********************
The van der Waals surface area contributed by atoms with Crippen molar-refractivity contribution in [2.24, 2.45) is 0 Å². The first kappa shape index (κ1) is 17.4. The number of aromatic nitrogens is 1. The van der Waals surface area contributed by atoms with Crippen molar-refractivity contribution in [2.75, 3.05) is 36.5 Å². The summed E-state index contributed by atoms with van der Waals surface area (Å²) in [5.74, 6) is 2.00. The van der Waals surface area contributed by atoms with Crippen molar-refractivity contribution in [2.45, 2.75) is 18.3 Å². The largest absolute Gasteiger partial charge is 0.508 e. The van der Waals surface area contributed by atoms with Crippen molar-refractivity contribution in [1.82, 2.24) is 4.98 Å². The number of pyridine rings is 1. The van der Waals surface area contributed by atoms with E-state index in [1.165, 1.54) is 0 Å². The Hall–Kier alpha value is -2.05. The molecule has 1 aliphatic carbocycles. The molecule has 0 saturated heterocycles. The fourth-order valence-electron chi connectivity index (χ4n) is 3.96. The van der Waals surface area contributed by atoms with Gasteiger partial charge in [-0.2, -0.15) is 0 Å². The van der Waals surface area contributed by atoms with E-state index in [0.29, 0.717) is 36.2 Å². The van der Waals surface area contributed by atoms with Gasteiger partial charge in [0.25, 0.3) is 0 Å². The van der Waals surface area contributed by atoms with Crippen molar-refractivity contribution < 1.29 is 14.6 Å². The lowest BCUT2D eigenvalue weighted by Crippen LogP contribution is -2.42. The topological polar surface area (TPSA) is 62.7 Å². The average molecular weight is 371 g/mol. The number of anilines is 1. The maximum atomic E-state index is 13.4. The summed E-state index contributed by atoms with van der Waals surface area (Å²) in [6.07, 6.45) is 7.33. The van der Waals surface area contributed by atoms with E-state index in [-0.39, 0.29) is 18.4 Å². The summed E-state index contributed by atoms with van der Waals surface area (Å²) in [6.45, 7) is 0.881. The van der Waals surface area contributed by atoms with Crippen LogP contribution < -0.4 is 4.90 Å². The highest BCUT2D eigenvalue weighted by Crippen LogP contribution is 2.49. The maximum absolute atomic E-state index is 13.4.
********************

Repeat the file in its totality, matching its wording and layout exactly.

The van der Waals surface area contributed by atoms with Crippen molar-refractivity contribution in [2.24, 2.45) is 0 Å². The first kappa shape index (κ1) is 17.4. The number of aromatic nitrogens is 1. The van der Waals surface area contributed by atoms with Crippen molar-refractivity contribution in [2.75, 3.05) is 36.5 Å². The summed E-state index contributed by atoms with van der Waals surface area (Å²) in [5.74, 6) is 2.00. The van der Waals surface area contributed by atoms with Crippen molar-refractivity contribution in [2.45, 2.75) is 18.3 Å². The largest absolute Gasteiger partial charge is 0.508 e. The van der Waals surface area contributed by atoms with Crippen molar-refractivity contribution in [1.82, 2.24) is 4.98 Å². The number of pyridine rings is 1. The van der Waals surface area contributed by atoms with E-state index in [1.165, 1.54) is 0 Å². The Hall–Kier alpha value is -2.05. The molecule has 1 aliphatic carbocycles. The molecule has 0 saturated heterocycles. The fourth-order valence-electron chi connectivity index (χ4n) is 3.96. The van der Waals surface area contributed by atoms with Gasteiger partial charge in [-0.2, -0.15) is 0 Å². The van der Waals surface area contributed by atoms with E-state index in [0.29, 0.717) is 36.2 Å². The van der Waals surface area contributed by atoms with Gasteiger partial charge in [0.25, 0.3) is 0 Å². The van der Waals surface area contributed by atoms with Crippen molar-refractivity contribution < 1.29 is 14.6 Å². The lowest BCUT2D eigenvalue weighted by Crippen LogP contribution is -2.42. The topological polar surface area (TPSA) is 62.7 Å². The average molecular weight is 371 g/mol. The number of anilines is 1. The maximum atomic E-state index is 13.4. The summed E-state index contributed by atoms with van der Waals surface area (Å²) in [6.07, 6.45) is 7.33. The van der Waals surface area contributed by atoms with E-state index in [-0.39, 0.29) is 18.4 Å². The summed E-state index contributed by atoms with van der Waals surface area (Å²) in [6.45, 7) is 0.881. The van der Waals surface area contributed by atoms with Crippen LogP contribution < -0.4 is 4.90 Å². The highest BCUT2D eigenvalue weighted by Crippen LogP contribution is 2.49. The maximum absolute atomic E-state index is 13.4.